Close Close
Popular Financial Topics Discover relevant content from across the suite of ALM legal publications From the Industry More content from ThinkAdvisor and select sponsors Investment Advisor Issue Gallery Read digital editions of Investment Advisor Magazine Tax Facts Get clear, current, and reliable answers to pressing tax questions
Luminaries Awards

Retirement Planning > Saving for Retirement

Debate: Should Congress Create Portable Retirement Accounts for All Americans?

Your article was successfully shared with the contacts you provided.

Democrats in the House and Senate have introduced a bill, the Portable Retirement and Investment Account (PRIA) Act, that would automatically establish a retirement account for every American at birth, providing a portable retirement and investment account (PRIA) at the same time the person is issued a Social Security number. 

The accounts would be managed by an independent board appointed by the Treasury, the Pension Benefit Guaranty Corp. and other agencies. Account holders would have the option of choosing their own investment options within the PRIA.

Employers would also be entitled to contribute to the account holder’s PRIA if (1) the employer does not offer a retirement plan option, (2) the individual account holder works through mobile platforms or (3) the individual is not entitled to participate in the employer’s retirement account.

We asked two professors and authors of ALM’s Tax Facts with opposing political viewpoints to share their opinions about the PRIA proposal.

Below is a summary of the debate that ensued between the two professors.

Their Votes:



Their Reasons:

Bloink: The current retirement savings account system isn’t working for all taxpayers. Americans are more likely than ever to change jobs frequently and work independently in the modern “gig” economy. Traditional 401(k)s simply don’t cut it for these taxpayers — and we shouldn’t expect to return to the “old” workplace model anytime soon. It’s time that our retirement savings system evolved along with our evolving workspaces. 

Byrnes: Every American has the opportunity to open an IRA even if their employer doesn’t offer a retirement savings option. Creating an entirely new form of retirement accounts would add to a system that’s already much too complicated for many Americans to navigate. While every individual would automatically be eligible for these accounts at birth, eligibility would change over time — creating yet another complication that could actually act as a barrier to savings.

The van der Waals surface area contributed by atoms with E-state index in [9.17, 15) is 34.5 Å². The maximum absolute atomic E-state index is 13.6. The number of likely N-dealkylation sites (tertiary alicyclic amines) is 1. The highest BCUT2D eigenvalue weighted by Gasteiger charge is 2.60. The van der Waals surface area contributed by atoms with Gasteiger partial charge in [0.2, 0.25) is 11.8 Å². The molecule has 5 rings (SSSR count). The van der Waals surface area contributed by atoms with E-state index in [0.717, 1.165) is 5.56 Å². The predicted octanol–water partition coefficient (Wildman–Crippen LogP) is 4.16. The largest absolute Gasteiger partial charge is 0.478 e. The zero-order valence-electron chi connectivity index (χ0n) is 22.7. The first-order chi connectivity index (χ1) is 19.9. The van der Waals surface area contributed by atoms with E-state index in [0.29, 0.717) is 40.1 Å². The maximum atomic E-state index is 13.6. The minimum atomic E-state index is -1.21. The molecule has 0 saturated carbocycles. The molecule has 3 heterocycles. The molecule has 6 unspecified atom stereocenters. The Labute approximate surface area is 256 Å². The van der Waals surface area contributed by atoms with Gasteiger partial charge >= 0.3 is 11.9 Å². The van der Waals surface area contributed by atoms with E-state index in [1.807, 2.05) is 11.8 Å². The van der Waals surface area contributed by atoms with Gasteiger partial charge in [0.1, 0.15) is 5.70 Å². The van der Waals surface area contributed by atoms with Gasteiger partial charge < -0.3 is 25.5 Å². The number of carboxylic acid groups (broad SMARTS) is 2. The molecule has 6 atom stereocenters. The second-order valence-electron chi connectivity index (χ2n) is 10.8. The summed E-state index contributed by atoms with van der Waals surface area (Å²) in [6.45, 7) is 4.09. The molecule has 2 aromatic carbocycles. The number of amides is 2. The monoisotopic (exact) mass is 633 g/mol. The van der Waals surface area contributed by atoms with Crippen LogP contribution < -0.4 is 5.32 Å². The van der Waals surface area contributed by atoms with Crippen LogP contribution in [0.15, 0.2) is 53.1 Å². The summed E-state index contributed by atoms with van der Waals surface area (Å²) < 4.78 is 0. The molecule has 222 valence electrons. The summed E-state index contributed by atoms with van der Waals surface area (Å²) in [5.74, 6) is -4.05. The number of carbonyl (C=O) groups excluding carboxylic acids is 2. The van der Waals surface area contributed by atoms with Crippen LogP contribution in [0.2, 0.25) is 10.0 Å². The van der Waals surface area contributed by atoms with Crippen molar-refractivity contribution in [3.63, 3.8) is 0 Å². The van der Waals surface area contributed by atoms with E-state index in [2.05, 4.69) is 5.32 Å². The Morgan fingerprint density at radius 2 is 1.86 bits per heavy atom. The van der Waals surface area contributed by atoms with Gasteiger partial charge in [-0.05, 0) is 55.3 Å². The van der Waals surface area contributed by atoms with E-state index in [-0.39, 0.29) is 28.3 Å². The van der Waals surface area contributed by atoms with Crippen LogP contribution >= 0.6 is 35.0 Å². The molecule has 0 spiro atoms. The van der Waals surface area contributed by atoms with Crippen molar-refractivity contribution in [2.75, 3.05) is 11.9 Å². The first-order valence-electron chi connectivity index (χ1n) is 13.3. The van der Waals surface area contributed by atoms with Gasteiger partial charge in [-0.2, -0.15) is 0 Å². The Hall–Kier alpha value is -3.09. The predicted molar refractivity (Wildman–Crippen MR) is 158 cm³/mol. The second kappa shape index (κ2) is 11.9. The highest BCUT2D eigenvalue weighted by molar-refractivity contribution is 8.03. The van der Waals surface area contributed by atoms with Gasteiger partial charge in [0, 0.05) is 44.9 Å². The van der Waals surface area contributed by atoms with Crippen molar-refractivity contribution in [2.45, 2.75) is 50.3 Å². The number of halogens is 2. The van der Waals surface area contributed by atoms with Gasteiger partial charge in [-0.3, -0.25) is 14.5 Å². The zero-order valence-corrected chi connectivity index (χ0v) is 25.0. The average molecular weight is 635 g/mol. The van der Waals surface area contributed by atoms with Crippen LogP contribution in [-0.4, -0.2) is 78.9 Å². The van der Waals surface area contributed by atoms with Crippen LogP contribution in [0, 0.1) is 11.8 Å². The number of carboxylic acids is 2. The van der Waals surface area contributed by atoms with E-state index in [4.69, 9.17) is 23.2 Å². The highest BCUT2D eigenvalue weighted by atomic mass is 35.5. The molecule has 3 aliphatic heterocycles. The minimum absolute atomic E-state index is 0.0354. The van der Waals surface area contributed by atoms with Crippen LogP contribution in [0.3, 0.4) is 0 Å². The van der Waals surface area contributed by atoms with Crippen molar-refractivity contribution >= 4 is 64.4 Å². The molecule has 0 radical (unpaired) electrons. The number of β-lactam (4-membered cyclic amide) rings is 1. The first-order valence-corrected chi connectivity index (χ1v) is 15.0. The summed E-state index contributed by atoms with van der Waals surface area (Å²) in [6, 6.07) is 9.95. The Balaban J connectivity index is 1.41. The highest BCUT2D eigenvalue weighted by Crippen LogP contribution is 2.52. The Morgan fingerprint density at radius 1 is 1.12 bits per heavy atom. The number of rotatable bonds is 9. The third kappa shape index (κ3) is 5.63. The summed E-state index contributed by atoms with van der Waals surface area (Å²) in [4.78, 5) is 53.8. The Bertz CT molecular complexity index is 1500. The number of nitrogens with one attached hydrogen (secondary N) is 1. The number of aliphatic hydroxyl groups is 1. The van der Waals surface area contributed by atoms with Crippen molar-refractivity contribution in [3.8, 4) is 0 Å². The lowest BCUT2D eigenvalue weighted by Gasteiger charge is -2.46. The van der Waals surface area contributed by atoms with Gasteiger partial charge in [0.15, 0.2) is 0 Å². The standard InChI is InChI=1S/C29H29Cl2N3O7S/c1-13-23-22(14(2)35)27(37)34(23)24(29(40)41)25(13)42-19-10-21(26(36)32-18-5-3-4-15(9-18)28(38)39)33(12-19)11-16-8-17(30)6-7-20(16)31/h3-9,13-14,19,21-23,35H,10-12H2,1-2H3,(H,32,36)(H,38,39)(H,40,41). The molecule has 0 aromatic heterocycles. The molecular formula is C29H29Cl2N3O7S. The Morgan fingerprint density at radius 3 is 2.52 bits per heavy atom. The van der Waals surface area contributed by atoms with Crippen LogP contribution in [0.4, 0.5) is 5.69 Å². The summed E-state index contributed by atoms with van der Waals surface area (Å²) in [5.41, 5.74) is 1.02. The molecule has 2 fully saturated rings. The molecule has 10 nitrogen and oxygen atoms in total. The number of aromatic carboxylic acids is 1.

Bloink: We need a system where each and every American is assigned a retirement savings account automatically. It makes administrative sense to create these accounts based on every individual’s Social Security number. This proposal wouldn’t eliminate any of the existing retirement options — Americans could continue to fund a 401(k) or IRA if that’s their choice. It merely creates an account that would travel with each American for life, giving part-time and gig economy workers the flexibility they need. We shouldn’t let administrative complexities get in the way of developing this type of powerful savings tool.

Byrnes: The PRIA is no different from an IRA. An IRA travels with the individual, not the employer. We should focus on simplifying the existing rules to make it easier for ordinary Americans to save — not make the system even more complicated and force employers to navigate yet another set of retirement account rules.


Bloink: Many employers would have the same option of contributing to PRIA accounts rather than establishing 401(k)s — an option that doesn’t currently exist with the IRA model. Employers often want to offer a retirement benefit to retain and keep employees, but aren’t interested in the heavy administrative burden that these accounts can create. With the PRIA, that excuse would be eliminated — allowing the employer to contribute a valuable retirement benefit even without the burden of administering an employer-sponsored plan.

Byrnes: I’m all for encouraging retirement savings. We don’t need this new PRIA concept to incentivize savings. I’m not entirely sure anyone has thought the administrative aspects of this plan through. The proposal calls for a nine-person board to manage the retirement accounts of every single U.S. citizen? We’re years away from implementing anything like this and we need a solution today. We should focus more on our existing retirement plan options and ways to increase savings today.


  • Learn more with Tax Facts, the go-to resource that answers critical tax questions with the latest tax developments. Online subscribers get access to exclusive e-newsletters.
  • Discover more resources on finance and taxes on the NU Resource Center.
  • Follow Tax Facts on LinkedIn and join the conversation on financial planning and targeted tax topics.
  • Get 10% off any Tax Facts product just for being a ThinkAdvisor reader! Complete the free trial form or call 859-692-2205 to learn more or get started today. 


© 2024 ALM Global, LLC, All Rights Reserved. Request academic re-use from All other uses, submit a request to [email protected]. For more information visit Asset & Logo Licensing.